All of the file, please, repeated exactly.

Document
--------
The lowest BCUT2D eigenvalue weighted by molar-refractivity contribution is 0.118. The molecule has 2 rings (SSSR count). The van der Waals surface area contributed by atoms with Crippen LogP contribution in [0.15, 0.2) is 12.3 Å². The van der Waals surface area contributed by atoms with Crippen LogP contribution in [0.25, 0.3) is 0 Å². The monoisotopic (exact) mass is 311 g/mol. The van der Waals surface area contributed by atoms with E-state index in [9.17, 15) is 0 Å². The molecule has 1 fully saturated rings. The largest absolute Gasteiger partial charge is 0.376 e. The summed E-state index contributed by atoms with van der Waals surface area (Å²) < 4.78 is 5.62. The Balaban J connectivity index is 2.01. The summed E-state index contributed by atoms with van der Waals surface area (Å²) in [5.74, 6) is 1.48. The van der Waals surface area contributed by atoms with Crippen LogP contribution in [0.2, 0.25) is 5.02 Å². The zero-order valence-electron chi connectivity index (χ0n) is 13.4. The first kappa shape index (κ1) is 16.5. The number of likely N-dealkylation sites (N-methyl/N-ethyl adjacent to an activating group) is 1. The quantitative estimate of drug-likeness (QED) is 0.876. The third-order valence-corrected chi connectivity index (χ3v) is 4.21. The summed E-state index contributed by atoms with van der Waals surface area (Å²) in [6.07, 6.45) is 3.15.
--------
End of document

The lowest BCUT2D eigenvalue weighted by molar-refractivity contribution is 0.118. The molecule has 2 rings (SSSR count). The van der Waals surface area contributed by atoms with Crippen LogP contribution in [0.15, 0.2) is 12.3 Å². The van der Waals surface area contributed by atoms with Crippen LogP contribution in [0.25, 0.3) is 0 Å². The monoisotopic (exact) mass is 311 g/mol. The van der Waals surface area contributed by atoms with E-state index in [9.17, 15) is 0 Å². The molecule has 1 fully saturated rings. The largest absolute Gasteiger partial charge is 0.376 e. The summed E-state index contributed by atoms with van der Waals surface area (Å²) < 4.78 is 5.62. The Balaban J connectivity index is 2.01. The summed E-state index contributed by atoms with van der Waals surface area (Å²) in [5.74, 6) is 1.48. The van der Waals surface area contributed by atoms with Crippen LogP contribution in [0.2, 0.25) is 5.02 Å². The zero-order valence-electron chi connectivity index (χ0n) is 13.4. The first kappa shape index (κ1) is 16.5. The number of likely N-dealkylation sites (N-methyl/N-ethyl adjacent to an activating group) is 1. The quantitative estimate of drug-likeness (QED) is 0.876. The third-order valence-corrected chi connectivity index (χ3v) is 4.21. The summed E-state index contributed by atoms with van der Waals surface area (Å²) in [6.07, 6.45) is 3.15.